Gargoyle: one of my favourite architectural features. I took many photos of them at Norwich RC Cathedral when I went there for a conference once and we had a ‘special’ tour, including the roof. But ‘gargoyle’ is also the #writephoto prompt for this week, from KL Caley at New2Writing.com. This comes in at 1200 words, and is yet another post-Princelings story.
Gargoyle Trouble, Anyone?
The northeast tower rose into the sky, giving a view out over the marsh, over the dunes, out over the white surf of the rollers, and on till sunrise. The view was unplanned. There should be a roof in the way.
King Fred stood, carefully balancing himself on the blackened rafters, and reaching out to the crumbling walls. Anything to help him increase his feeling of security. It did help to look out, rather than down. His imagination raced all the way down through the wrecked tower. The pain of a fall, the inevitable collisions with remains of staircases, jumbled blocks of stone, cracked or not, and a final collision with the ground over two hundred feet below.
“Well,” he said, once he’d regained a steady voice. “It’s much as I expected, really. What do the stonemasons say?”
“They’ve refused to touch it.” Fred had put Prince Engineer George in charge of all the rebuilding work for the castle, although of course he had a team of specialists working for him. George was no expert in stone. Flying machines and energy sources were more his thing. But he knew how to run an engineering project, and he’d come up against an unsolvable problem. The only idea he’d had was to bring his brother up to see for himself.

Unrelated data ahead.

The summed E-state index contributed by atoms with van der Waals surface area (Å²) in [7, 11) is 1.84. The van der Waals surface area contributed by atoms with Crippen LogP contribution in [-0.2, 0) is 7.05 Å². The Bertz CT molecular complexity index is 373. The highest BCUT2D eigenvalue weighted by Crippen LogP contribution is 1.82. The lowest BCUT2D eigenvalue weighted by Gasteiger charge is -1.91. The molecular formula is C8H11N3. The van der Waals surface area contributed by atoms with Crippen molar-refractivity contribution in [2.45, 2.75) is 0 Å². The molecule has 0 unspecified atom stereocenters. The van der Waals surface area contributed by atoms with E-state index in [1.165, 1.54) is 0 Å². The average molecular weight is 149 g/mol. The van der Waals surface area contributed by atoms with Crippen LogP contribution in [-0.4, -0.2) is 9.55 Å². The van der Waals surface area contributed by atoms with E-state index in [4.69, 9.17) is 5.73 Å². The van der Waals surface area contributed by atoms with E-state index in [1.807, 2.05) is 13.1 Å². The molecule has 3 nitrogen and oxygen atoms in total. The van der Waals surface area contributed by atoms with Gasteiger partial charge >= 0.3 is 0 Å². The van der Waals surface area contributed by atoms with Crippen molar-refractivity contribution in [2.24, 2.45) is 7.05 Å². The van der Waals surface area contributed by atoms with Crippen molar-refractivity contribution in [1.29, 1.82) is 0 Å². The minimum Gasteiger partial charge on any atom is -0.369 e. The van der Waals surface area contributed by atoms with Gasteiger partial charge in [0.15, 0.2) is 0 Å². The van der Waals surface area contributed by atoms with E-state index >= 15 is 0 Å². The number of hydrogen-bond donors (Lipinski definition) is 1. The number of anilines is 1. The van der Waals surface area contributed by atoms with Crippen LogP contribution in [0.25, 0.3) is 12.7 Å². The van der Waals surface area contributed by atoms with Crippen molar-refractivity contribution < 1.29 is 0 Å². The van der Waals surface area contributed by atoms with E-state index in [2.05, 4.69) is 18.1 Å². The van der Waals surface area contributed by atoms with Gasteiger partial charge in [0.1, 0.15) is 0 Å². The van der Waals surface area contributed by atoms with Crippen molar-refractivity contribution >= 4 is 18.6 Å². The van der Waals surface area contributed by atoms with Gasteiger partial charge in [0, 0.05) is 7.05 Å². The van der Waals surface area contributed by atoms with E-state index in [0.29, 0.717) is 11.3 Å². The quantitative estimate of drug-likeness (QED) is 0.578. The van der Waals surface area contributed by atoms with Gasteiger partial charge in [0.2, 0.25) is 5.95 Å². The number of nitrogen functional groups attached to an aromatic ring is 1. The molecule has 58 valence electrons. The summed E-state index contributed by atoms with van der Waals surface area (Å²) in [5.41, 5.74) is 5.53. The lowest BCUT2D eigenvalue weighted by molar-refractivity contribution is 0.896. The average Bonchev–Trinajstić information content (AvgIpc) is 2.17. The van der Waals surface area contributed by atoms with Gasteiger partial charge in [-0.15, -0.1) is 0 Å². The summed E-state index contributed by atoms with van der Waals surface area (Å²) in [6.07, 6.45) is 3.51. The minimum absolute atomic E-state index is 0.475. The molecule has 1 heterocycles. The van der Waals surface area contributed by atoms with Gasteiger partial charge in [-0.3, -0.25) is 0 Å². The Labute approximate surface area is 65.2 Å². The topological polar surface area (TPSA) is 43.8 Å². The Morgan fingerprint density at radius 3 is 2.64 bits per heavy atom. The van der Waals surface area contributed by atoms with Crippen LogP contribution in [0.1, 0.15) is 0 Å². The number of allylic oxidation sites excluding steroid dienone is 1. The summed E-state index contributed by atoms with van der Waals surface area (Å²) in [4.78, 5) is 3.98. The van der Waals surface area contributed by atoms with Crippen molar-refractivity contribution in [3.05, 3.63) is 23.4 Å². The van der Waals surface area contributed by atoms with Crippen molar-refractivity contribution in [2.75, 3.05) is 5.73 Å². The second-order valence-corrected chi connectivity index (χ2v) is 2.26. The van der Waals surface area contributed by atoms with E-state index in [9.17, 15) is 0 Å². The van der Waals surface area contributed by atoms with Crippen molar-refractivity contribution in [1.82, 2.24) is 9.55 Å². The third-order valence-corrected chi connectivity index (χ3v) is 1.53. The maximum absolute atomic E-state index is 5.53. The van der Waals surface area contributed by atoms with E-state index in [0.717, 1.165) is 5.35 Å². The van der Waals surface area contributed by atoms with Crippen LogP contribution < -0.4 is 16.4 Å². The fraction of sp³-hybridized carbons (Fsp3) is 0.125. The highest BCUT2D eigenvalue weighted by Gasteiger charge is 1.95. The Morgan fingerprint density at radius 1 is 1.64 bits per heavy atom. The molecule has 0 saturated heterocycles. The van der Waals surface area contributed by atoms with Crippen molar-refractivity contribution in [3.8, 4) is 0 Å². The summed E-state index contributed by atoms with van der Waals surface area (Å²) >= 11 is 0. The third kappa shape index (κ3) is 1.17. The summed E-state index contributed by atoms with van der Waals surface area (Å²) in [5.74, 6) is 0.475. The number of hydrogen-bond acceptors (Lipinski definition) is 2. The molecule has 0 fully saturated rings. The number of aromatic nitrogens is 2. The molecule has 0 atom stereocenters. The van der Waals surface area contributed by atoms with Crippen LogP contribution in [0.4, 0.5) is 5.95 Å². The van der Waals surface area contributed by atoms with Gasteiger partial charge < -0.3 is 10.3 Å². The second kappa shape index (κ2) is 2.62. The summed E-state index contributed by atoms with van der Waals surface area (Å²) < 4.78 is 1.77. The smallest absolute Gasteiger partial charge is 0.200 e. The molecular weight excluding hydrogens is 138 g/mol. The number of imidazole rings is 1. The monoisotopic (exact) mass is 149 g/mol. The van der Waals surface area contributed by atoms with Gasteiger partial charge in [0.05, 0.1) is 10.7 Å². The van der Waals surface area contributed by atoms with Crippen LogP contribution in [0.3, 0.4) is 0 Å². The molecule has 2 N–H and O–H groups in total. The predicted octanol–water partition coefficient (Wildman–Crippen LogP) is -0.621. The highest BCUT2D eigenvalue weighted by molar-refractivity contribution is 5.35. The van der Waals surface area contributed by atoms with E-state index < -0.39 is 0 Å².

“But why? I mean, they did the towers at Buckmore, at Deeping, and several other places. I was a bit put out they’d left us till last, but then… Castle Marsh was always left out of things until we came along.” Fred had been patient, acknowledging other people’s need, but his ire had grown as castles with minor problems, and he tried not to let himself think this way, and minor kings, who hadn’t done nearly as much for the Realms as he had, let alone George’s contribution to society… oh stop it, you’ll get fussed and slip off this beam.
George continued to stare out at the marsh. Probably at the flying boats on the waterways. Fred always looked at the land where food was being grown, or the people moving around, or, if he really felt relaxed, at the waves. He started pondering why the dunes had the form of stationary waves. He must map them some time.
“Have you started thinking of something else?” George interrupted.
“Good, on the one hand, I haven’t seen that look on your face for ages. But bad. Concentrate. It’s the wreck of the tower you need to think about.”
“I still don’t see what the problem is, I mean, you’ve got the framework coming up around it just fine, so it’ll be safe enough.”
“The scaffolding, yes. The seafarers at Roc have developed a new line of business, putting it up for the next construction project, taking it down when they’ve got another on to move it to.”
George waited, looking around the top edge of the stone tower, where the roof started. He didn’t have to wait long.
“What about us, though, your majesty?”
The gravelly voice from near Fred’s feet made him jerk: he grabbed hold of the tiny crevice he had found on the wall before he lost it. Where was that coming from? Oh… the gutterpipe… why?
“Hello, I don’t think we’ve met,” he said, reverting to his standard method of addressing someone when he had no idea what was going on.